Supply Chain Resource Cooperative Shines a Light on Student Innovation
After completing a semester-long practicum, Poole College students showcase their innovative solutions to real-world problems at the annual SCRC Gallery Walk.
By Jess Clarke
Warnaar applied her MBA knowledge at the annual SCRC Gallery Walk this spring, the culmination of the practicum, at which her team gave a brief pitch and later explained their project more in depth to business leaders.
One reason Warnaar left her engineering position in the building industry to pursue an MBA degree was the options a business career provided to advance sustainability. The practicum gave her the chance to dive into one such opportunity — with impactful results — before she even finished the program.
Her practicum team was immersed in a project with their client company, DXM, and “our challenge was to communicate intangible costs of certain strategies, and sustainability was inherent in that,” she says.
Not only did Warnaar learn about an industry unfamiliar to her — apparel — she developed skills to help her stand out in her new career: teamwork, leading meetings, making presentations and communicating with company leaders.
“What was most valuable was working with such an engaging client and developing something they were proud to use, and learning how to develop something with my teammates,” she says. “I found it really valuable to listen to what the client wanted and to the ideas of my team. Diverse thinking makes models better, incorporating different viewpoints into the final product.”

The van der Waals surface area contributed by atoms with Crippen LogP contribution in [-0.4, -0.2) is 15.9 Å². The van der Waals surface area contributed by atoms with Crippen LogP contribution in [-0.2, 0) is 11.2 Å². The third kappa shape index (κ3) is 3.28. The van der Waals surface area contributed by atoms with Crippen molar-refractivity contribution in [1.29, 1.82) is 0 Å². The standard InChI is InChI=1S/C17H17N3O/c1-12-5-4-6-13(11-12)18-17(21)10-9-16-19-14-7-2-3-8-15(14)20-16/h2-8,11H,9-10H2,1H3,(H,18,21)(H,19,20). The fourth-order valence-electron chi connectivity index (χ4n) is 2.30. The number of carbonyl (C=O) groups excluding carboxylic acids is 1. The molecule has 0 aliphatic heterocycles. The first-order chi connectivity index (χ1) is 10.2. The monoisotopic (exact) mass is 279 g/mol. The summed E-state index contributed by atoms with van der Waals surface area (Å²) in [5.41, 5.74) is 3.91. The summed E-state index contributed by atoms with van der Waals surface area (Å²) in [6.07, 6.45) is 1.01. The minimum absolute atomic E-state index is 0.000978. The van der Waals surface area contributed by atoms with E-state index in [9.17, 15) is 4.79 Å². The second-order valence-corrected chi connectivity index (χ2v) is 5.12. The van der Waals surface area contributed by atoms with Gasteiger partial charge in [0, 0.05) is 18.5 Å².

Innovative Solutions to Real-World Problems
At the gallery walk, Warnaar’s team presented the final product to leaders of DXM and other companies that partnered with Poole graduate and undergraduate students on diverse projects. The event is one way the SCRC brings together students, faculty thought leaders and industry partners to research and tackle real-world business problems with innovative solutions.
For Warnaar’s project, DXM representatives asked the team to research a chronic challenge in the apparel industry: quantifying how costs of different onshore and offshore manufacturing strategies affect profits. DXM wanted a model to show its clients the cost benefits of the company’s onshore options. DXM provides a technology platform that connects the consumer to commerce with advanced manufacturing for the apparel industry.
The project presented an effective way for Warnaar to learn more about sustainability in business, meet one of her objectives in pursuing an MBA degree, and prepare for her new career.
“I’m very passionate about sustainability, and the construction industry is a bit lagging in that,” she says. “I wanted to play a bigger role in it and felt I needed some skills — communication, leadership and knowledge of different business fields — to give myself a better view of the overall picture.”
Warnaar’s team gave DXM a view of the overall picture by researching a range of supply chain risks and quantifying the variables and intangible costs for the apparel industry. Sustainability is becoming more of a focus with apparel manufacturers, which traditionally have done most sourcing overseas, she notes.
“The solution we communicated through our model was that … with even a small change of strategy, doing 98 percent offshore and two percent onshore, you can become that much better at listening to what a consumer actually wants and saving money at the same time. If you look at sourcing closer to home, it can save you money and be better for your brand,” Warnaar says. “Sustainability does not have to mean extra costs.”
A Win-Win for All Involved
SCRC initiatives such as the gallery walk have a broad, long-lasting impact by giving students and industry leaders an opportunity to network with a variety of companies to discuss common supply chain and other business problems and solutions.
The results? Setting up students for success, supply chain improvements and positioning companies to be more competitive.